Who are the media affiliates fooling? Do they think the residents of the Bay Area are so naive as to believe that wood burning is really a major source of our local pollution? Or that vehicular use, during the Christmas holidays, when more people are off the roads on vacation, not commuting in typical numbers, is the real cause of the air quality "crisis"? They must.
As a result of fracking, across the U.S., there are some who now predict that America will become "energy non-dependent" within a decade. We once might have regarded that development as a blessing. Fracking is a technology that has been known about for decades, but has not been "perfected"--made economically viable-- until recently. Unfortunately, the environmental hazards and devastation it brings will make large parts of our country essentially uninhabitable. What price are we willing to pay to achieve "cheap" energy. Of course, there is no such thing as "cheap" oil--there never was. The costs are hidden behind a public relations campaign to conceal both the short- and long-term effects of continued over-exploitation and consumption.
Our planet is a bank, and there is only so much treasure contained within it. If we spend imprudently, and use up our precious equity (resources) as if there were no tomorrow, there won't be a tomorrow--at least on the terms we dream of.
The first step in moderating our consumption of world resources is population control; need can overwhelm supply, no matter how conservative our approach to use. The second step is to husband the resources we have, so we don't use them up faster than necessary. The third involves research into less dangerous and dirty forms of energy, which don't harm the environment, and which aren't literally finite. Science may eventually make our present predicament look like child's-play, but we won't know that until and/or unless we get lucky and actually solve that problem.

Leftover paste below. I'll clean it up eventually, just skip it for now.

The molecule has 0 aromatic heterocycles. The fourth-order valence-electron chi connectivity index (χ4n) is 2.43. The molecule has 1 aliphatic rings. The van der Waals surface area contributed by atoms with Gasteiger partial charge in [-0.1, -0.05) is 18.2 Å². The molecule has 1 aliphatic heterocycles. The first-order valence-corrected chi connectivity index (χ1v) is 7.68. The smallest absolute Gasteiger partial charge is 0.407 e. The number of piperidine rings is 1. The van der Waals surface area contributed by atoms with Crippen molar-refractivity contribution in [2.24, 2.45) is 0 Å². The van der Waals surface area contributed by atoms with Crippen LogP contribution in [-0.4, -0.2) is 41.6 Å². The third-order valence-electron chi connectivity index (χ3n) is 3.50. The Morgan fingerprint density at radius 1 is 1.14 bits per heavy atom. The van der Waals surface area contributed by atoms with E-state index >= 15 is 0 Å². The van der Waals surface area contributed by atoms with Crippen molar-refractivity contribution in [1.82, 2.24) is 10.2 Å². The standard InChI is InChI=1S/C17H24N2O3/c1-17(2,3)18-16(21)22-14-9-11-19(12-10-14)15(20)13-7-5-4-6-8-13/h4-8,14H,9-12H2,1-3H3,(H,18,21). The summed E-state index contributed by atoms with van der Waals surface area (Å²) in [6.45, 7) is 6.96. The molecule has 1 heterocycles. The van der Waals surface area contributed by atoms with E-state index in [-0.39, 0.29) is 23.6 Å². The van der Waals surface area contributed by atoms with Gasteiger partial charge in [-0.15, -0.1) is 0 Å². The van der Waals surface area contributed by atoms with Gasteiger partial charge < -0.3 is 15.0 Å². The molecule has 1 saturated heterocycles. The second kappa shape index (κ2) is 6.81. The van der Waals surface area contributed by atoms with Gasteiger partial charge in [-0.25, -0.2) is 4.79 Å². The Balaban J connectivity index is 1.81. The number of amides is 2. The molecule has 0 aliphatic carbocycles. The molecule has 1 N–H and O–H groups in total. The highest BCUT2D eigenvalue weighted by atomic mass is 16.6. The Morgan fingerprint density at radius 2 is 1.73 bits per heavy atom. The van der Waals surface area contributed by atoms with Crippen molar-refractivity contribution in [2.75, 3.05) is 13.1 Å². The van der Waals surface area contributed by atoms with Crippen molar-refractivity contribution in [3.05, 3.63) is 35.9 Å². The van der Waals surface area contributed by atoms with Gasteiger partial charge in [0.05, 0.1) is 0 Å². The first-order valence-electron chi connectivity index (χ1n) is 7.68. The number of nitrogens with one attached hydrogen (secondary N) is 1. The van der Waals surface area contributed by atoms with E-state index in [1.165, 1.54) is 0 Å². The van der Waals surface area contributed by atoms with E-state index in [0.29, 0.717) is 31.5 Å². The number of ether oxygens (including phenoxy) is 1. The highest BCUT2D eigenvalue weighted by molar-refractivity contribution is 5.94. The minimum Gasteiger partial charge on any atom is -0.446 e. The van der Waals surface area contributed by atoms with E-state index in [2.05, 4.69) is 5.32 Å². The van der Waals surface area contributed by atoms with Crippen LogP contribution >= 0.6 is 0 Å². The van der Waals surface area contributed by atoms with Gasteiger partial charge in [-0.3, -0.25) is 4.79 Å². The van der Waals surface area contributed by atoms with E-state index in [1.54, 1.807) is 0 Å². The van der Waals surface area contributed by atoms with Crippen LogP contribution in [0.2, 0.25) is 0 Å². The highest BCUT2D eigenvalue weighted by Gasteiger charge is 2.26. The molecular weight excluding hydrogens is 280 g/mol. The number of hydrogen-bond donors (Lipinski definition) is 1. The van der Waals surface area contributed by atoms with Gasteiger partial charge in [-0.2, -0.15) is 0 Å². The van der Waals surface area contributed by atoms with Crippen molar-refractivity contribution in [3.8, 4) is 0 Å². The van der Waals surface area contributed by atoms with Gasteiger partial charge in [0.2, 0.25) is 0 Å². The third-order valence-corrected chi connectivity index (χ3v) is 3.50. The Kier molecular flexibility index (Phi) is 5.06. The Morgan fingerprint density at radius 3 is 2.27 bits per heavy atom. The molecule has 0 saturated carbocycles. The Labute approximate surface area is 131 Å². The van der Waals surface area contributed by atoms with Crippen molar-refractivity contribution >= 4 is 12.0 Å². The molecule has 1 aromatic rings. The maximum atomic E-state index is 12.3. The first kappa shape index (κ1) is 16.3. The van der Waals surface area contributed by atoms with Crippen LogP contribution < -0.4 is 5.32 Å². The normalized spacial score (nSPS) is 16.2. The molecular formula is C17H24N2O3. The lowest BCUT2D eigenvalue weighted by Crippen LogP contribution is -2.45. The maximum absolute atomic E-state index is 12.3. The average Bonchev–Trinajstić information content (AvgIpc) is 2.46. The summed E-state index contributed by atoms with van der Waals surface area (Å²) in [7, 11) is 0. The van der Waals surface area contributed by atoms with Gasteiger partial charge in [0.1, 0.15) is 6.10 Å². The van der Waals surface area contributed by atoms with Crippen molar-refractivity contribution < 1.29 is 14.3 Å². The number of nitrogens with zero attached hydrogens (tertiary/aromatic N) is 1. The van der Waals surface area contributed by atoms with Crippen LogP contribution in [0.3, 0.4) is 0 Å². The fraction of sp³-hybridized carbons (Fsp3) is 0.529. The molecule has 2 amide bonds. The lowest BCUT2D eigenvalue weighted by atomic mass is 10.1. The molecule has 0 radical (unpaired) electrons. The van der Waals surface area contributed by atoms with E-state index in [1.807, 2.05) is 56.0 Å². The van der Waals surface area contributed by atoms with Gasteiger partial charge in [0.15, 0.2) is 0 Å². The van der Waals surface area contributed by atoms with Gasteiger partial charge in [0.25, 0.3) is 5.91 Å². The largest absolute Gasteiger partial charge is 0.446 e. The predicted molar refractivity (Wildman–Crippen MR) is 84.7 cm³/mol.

In the meantime, we should stop letting ourselves be duped into believing that the undesirable side-effects of petroleum exploitation, purification and consumption aren't costing us dearly. Maybe we want to be told that everything is rosy. Maybe we like not being reminded of the poison in our midst. People can be very immature, especially when they lie in a pleasantly reassuring media bath. Wake me up when the crisis is over. The world is getting better. Eventually we'll solve this problem. In the meantime, don't bother me. Is that some guy barbecuing steaks on his grill, or is Conoco-Phillips spewing a little more shit into the atmosphere this evening? Don't depend on the local weathermen to tell you. If we were routinely kept informed about the real dangers and harm the refineries are continuing to cause, we might not be so forgiving.